No name to cemetery, but grave is that of Frank Ferree known as the "Border Angel."
Established March 10, 1983 upon the death of Frank Ferree. Although it is illegal to bury within the city limits, unless it is a designated and legal cemetery, Harlingen City commissioners granted permission for burial in Ferree' s own backyard.
Only one grave, not fenced.
It is located in the northern part of the city, near the 499 Loop at the corner of Ferree and 7th streets, on 7th street
There are three markers on the grave, a wooden cross, a metal funeral home marker, and a Fleur-de-lis cross of terrazzo-like material. (Buck Ashcraft Funeral Home)
The grave is well maintained by the organization. It is not fenced, located next to the street curb on 7th. There is some succulent vegetation over the plot.
It is a private cemetery, owned by the estate of Frank Ferree or the Volunteer Border Relief Organization that Ferree founded during his lifetime. The director of the organization is Diana Hurman of Corpus Christi, Texas.
Caretaker is Roberto Rodriguez who has lived on the property since before Ferree's death and continues to live on Ferree's property across the street from the grave.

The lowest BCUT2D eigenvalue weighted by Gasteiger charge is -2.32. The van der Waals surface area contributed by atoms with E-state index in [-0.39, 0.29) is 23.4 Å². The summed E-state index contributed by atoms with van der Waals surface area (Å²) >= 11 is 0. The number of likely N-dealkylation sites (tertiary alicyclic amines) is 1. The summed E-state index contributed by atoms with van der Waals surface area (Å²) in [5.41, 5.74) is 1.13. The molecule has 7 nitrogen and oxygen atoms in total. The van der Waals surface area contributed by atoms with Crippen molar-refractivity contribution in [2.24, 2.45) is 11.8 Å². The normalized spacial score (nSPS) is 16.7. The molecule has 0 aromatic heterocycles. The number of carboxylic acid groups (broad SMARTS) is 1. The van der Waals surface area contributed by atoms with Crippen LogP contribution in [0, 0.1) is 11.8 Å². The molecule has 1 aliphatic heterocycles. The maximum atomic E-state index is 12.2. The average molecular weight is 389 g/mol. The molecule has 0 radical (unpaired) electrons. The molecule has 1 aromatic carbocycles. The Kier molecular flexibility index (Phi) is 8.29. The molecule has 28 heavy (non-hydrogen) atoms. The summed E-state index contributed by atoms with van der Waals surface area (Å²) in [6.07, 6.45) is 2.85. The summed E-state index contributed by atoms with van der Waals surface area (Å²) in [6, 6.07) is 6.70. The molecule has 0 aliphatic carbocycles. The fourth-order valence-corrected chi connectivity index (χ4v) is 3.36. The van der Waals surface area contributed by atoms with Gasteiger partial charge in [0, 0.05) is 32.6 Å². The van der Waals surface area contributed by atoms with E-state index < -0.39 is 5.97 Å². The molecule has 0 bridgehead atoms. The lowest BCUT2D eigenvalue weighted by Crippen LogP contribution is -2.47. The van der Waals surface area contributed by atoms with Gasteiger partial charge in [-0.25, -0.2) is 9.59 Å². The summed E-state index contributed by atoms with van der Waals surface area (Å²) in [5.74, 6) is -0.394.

The plot is laid out on a west to east axis with the head to the west and the feet to the east. The grave is defined by an unpainted wooden border.
Notable person is Frank E. Ferree, also known as the "Border Angel," "Gringo Messiah," and "Saintly Scavenger" devoted his life to helping the poor, the homeless, and the sick for 42 years.
Dying in March at the age of 88 years, Ferree, was to have received the "President's Volunteer Action Award" on April 13, 1983. He was to have received the award with 20 other volunteer recipients at a White House luncheon with President Ronald Reagan.
He was born in Valley, Nebraska, lived in the Rio Grande Valley for about 42 years. He served in the U. S. Army in Europe during World War I. It was after his discharge from the army, at the age of 25, that he began his lifelong work to help the less fortunate.
He received many accolades and awards, as well as twice nominated for the Nobel Peace Prize, but none of these honors meant anything to him. He maintained his mission until his death, and that mission continues today through the organization that he founded. The foundation receives no public funds. All donations come from others like Ferree who understand and see the need of the less fortunate. Today, they deliver a truck load of bread weekly to a Colonia in Matamoros, Tamaulipas, Mexico.